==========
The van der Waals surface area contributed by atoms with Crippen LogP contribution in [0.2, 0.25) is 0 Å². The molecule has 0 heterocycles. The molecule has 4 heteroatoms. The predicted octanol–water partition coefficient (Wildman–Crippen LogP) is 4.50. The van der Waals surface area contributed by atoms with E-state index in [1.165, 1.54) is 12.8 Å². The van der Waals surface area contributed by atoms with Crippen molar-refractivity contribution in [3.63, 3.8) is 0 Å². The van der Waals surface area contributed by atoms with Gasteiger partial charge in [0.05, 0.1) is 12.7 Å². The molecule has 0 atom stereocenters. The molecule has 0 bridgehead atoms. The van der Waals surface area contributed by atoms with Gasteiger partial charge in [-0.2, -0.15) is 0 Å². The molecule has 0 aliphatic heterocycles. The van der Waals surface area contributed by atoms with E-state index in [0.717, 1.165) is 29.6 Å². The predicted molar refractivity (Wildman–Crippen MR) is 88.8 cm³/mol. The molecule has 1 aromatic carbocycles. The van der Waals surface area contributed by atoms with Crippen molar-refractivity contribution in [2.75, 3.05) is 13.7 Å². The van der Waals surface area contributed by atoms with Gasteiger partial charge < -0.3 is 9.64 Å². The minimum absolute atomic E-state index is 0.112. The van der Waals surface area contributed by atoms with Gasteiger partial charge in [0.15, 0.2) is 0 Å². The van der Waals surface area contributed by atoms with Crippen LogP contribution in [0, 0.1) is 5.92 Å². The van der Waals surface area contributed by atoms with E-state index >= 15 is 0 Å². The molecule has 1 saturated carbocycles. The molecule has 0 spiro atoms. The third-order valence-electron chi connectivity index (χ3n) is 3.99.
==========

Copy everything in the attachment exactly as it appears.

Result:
The van der Waals surface area contributed by atoms with Crippen LogP contribution in [0.2, 0.25) is 0 Å². The molecule has 0 heterocycles. The molecule has 4 heteroatoms. The predicted octanol–water partition coefficient (Wildman–Crippen LogP) is 4.50. The van der Waals surface area contributed by atoms with E-state index in [1.165, 1.54) is 12.8 Å². The van der Waals surface area contributed by atoms with Crippen molar-refractivity contribution in [3.63, 3.8) is 0 Å². The van der Waals surface area contributed by atoms with Gasteiger partial charge in [0.05, 0.1) is 12.7 Å². The molecule has 0 atom stereocenters. The molecule has 0 bridgehead atoms. The van der Waals surface area contributed by atoms with Gasteiger partial charge in [-0.2, -0.15) is 0 Å². The molecule has 0 aliphatic heterocycles. The van der Waals surface area contributed by atoms with E-state index in [0.717, 1.165) is 29.6 Å². The predicted molar refractivity (Wildman–Crippen MR) is 88.8 cm³/mol. The molecule has 1 aromatic carbocycles. The van der Waals surface area contributed by atoms with Crippen molar-refractivity contribution in [2.75, 3.05) is 13.7 Å². The van der Waals surface area contributed by atoms with Gasteiger partial charge < -0.3 is 9.64 Å². The minimum absolute atomic E-state index is 0.112. The van der Waals surface area contributed by atoms with Gasteiger partial charge in [0.15, 0.2) is 0 Å². The van der Waals surface area contributed by atoms with Crippen LogP contribution in [0, 0.1) is 5.92 Å². The van der Waals surface area contributed by atoms with E-state index >= 15 is 0 Å². The molecule has 1 saturated carbocycles. The molecule has 0 spiro atoms. The third-order valence-electron chi connectivity index (χ3n) is 3.99.